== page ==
Worth noting the air pruning of roots will only work if you set the colander up on blocks or small stones so that the bottom is exposed to the flow of air as well. Otherwise you wind up with a modified escape growing system where the roots seek out the dark and moist area below the colander where it sits on a bench. I have lifted colanders after a season only to find 2' of coiled and tangled roots below. I simply hack them off when the time comes to shift sizes or remove to work on nebari.

I'm sure we have all seen the articles in Bonsai Today or the Stone Lantern book on pines where one of the authors placed growing and established pines in one size colander nested in a larger colander. Seems to work for him so who am I to argue. Pretty clearly explained and illustrated.

Those Anderson flats Jason mentioned are nice. Brent gave me one and I really like the size and shape and the mesh bottom. Sure wish I had a source for them...
 

ianb

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Hello Sports Fans,

I've been using Root Bags to grow JBP's, Twisted Pomegranates, Olives & Junipers with great success. The bags allow water to pass through freely (because I have a fast draining mix) and the roots air prune themselves. If you set the bag on dirt or soil, little capillary roots will penetrate into the soil and draw nutrients. Plants in these bags grow 2 to 3 times faster than terracotta pots and because of the amount of air the roots get, they fill the bag in about a year. I had some Root Bags custom made for bonsai, they are 16" in diameter, 8" tall and they have handles for carrying.

Juniperus Californica
View attachment 4802 View attachment 4803

JC, how long have you been using these and growing those pines in them. BTW those are some tasty pines, are you in the market to sell some?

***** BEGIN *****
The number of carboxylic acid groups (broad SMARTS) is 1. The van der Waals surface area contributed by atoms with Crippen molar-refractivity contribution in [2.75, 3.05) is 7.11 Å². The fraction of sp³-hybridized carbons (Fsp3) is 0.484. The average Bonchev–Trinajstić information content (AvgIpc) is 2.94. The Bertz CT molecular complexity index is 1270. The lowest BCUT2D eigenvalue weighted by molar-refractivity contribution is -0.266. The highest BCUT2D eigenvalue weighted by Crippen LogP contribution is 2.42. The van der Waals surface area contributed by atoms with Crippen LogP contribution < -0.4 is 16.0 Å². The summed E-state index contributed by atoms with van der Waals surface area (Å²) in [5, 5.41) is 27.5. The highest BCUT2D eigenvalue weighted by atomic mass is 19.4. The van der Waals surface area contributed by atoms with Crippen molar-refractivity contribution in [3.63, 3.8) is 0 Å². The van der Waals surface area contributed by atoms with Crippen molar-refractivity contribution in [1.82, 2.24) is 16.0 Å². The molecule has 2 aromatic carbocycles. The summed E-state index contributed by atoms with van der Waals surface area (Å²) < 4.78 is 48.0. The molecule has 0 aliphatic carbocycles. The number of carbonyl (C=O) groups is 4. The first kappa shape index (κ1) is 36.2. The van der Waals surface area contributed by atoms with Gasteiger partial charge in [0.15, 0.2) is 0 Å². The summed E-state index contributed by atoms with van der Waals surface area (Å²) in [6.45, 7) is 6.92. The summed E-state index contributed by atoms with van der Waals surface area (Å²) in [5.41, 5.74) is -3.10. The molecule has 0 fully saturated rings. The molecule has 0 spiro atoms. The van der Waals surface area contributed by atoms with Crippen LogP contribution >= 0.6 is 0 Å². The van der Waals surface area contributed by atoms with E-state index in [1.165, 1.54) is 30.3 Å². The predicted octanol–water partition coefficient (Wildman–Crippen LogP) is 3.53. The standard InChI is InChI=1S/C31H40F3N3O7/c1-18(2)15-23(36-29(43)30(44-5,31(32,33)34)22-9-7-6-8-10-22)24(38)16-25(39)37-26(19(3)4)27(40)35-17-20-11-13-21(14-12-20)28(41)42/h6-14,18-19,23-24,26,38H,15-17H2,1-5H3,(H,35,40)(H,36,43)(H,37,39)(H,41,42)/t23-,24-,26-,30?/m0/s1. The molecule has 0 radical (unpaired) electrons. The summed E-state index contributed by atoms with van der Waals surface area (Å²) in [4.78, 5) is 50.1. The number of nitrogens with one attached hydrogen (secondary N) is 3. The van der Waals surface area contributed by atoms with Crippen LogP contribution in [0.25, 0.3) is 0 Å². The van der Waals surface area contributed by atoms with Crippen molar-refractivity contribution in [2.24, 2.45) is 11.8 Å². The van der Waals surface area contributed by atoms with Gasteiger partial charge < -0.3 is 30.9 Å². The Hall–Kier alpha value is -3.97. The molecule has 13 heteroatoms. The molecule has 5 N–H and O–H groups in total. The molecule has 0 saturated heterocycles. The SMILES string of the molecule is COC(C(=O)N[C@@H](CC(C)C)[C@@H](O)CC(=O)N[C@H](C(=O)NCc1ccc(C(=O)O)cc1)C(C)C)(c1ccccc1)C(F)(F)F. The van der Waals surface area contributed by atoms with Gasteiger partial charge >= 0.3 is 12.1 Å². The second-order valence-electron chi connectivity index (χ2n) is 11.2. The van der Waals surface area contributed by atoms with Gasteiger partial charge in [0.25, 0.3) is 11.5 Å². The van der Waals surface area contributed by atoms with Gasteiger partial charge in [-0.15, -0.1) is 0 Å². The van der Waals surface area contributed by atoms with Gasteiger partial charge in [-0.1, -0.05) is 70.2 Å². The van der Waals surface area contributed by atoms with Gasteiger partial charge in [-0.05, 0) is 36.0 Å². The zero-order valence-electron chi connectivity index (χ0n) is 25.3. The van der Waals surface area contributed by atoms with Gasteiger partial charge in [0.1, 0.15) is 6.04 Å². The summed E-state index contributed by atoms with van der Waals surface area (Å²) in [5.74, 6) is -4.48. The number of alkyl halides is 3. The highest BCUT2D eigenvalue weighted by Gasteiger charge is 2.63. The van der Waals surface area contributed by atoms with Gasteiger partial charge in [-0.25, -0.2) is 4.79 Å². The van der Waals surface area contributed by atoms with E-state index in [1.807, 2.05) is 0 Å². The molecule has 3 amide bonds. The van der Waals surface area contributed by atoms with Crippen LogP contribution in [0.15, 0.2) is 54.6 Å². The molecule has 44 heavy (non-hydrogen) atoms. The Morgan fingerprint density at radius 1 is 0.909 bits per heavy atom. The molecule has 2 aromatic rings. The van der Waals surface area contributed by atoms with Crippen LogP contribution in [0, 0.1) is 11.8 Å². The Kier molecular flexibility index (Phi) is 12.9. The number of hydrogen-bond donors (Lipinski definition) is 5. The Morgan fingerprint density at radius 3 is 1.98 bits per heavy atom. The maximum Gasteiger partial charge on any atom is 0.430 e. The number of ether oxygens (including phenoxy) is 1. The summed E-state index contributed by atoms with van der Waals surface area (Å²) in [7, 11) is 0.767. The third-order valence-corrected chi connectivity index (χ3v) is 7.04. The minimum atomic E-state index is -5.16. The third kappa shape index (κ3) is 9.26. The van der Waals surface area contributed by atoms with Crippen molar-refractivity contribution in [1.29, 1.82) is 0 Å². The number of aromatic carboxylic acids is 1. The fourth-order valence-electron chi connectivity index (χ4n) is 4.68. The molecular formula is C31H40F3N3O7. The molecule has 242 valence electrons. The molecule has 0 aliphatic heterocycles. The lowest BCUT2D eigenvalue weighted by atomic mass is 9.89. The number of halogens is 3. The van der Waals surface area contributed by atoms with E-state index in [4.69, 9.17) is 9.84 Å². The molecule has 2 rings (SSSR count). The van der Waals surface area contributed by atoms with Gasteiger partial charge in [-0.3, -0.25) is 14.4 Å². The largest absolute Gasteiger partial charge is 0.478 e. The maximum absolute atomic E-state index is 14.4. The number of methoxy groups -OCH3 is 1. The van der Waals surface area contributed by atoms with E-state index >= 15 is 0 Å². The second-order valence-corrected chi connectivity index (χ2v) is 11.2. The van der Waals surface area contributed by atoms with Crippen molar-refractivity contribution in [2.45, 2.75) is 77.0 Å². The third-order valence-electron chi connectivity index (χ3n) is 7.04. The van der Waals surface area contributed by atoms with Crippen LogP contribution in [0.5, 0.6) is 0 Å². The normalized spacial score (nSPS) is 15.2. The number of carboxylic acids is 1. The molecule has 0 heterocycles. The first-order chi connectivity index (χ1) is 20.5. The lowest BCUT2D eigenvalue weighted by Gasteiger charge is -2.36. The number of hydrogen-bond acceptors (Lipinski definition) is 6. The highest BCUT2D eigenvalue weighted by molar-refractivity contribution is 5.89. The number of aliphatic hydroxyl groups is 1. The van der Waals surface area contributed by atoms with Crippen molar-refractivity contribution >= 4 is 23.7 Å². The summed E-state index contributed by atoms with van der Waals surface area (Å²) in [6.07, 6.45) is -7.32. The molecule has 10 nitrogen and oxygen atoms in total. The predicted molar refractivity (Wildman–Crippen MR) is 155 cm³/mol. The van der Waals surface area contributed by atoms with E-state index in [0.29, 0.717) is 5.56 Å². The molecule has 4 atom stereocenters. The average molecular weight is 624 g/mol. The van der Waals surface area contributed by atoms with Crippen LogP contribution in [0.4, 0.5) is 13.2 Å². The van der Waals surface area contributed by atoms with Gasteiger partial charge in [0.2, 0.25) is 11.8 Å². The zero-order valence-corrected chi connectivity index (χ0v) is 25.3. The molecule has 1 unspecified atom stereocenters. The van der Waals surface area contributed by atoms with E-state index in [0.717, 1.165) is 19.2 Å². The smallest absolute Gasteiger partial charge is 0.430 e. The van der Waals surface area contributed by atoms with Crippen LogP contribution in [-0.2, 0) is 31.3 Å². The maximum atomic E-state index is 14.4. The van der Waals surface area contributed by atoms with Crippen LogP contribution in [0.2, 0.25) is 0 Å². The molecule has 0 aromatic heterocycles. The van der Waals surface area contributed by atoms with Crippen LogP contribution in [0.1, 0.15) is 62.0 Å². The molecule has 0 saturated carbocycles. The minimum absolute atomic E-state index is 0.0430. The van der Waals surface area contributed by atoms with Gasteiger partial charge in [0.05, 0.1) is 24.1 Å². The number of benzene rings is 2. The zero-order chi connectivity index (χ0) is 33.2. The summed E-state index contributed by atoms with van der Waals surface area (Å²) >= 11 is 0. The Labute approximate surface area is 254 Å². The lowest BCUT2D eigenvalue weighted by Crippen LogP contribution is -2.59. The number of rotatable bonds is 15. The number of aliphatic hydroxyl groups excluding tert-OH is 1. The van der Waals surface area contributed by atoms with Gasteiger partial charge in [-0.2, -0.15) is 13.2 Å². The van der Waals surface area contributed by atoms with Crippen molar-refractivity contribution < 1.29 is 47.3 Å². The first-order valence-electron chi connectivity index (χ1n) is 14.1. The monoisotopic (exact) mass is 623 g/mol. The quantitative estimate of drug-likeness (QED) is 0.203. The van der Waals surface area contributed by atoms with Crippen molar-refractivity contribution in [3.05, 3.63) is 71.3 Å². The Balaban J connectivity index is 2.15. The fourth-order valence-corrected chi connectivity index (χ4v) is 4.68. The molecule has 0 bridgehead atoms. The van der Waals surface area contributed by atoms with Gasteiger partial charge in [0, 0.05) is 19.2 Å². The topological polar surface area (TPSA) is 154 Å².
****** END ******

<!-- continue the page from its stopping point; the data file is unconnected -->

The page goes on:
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High Caliper Root Bags & Muranaka Bonsai

Sorry for the delayed response, I've been a little busy lately. The company that makes the tree bags is called High Caliper, the web is: http://www.treebag.com the phone is (800) 521-8089. If you don't want to buy a large number, they can turn you onto distributors. They will also do a custom order for you if you talk to them.

This system has worked for me and I've yet to lose a plant once I've put it in fast draining soil. Give 'em a call and let me know how it works for you guys. I get my JBP's from Muranaka Bonsai Nursery in Nipomo, CA. Give George Muranaka a call and he'll get not only JBP's in your hands, but Ume, Maples and many other bonsai. Call George at (805) 268-5123 and tell him you heard about him on the internet.

JC
 

pjkatich

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JC

Thanks for taking the time sharing this information us.

If I understand correctly, you use these root bags in place of a grow box to develop your trees.

Looks like a great idea to me.

Happy Holidays,
Paul
 

JasonG

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Telperion Farms, who the owner Chris Kirk is a member here, also uses these or similar bags to grow trees in. I haven't spoke to Chris in a while but last I heard he was happy with the way the bags worked.

FWIW, Jason
 
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Use the root bags instead of grow boxes

That's right Paul, I use the root bags instead of grow boxes. I've used grow boxes with pretty good success, but the bags have been even better, they're lighter, they don't heat up in the summer (in So Cal that's huge) and they really do a great job of air pruning. For the best results, set them on top of soil, not concrete or a bench, so the capillary roots can penetrate the bag and go into the ground. At that point you don't move the bag or you'll detach the fine roots. Give the bags a shot and let us know what you think.

JC